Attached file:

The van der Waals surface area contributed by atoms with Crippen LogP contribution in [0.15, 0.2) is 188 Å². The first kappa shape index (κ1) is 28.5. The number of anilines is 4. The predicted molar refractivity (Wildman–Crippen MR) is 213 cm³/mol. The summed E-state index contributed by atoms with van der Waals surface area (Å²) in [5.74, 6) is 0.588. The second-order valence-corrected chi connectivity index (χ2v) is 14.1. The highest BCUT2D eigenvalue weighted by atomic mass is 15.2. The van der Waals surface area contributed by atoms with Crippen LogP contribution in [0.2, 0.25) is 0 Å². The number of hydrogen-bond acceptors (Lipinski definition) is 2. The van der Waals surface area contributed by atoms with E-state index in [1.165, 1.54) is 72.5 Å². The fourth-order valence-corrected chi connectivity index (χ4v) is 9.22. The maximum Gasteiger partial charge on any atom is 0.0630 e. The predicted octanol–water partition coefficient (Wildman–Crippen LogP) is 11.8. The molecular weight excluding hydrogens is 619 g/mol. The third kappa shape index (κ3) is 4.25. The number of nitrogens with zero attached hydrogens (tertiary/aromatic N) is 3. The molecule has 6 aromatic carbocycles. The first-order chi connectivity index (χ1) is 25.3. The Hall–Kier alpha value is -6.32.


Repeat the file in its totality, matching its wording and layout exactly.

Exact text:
The van der Waals surface area contributed by atoms with Crippen LogP contribution in [0.15, 0.2) is 188 Å². The first kappa shape index (κ1) is 28.5. The number of anilines is 4. The predicted molar refractivity (Wildman–Crippen MR) is 213 cm³/mol. The summed E-state index contributed by atoms with van der Waals surface area (Å²) in [5.74, 6) is 0.588. The second-order valence-corrected chi connectivity index (χ2v) is 14.1. The highest BCUT2D eigenvalue weighted by atomic mass is 15.2. The van der Waals surface area contributed by atoms with Crippen LogP contribution in [0.2, 0.25) is 0 Å². The number of hydrogen-bond acceptors (Lipinski definition) is 2. The van der Waals surface area contributed by atoms with E-state index in [1.165, 1.54) is 72.5 Å². The fourth-order valence-corrected chi connectivity index (χ4v) is 9.22. The maximum Gasteiger partial charge on any atom is 0.0630 e. The predicted octanol–water partition coefficient (Wildman–Crippen LogP) is 11.8. The molecular weight excluding hydrogens is 619 g/mol. The third kappa shape index (κ3) is 4.25. The number of nitrogens with zero attached hydrogens (tertiary/aromatic N) is 3. The molecule has 6 aromatic carbocycles. The first-order chi connectivity index (χ1) is 25.3. The Hall–Kier alpha value is -6.32.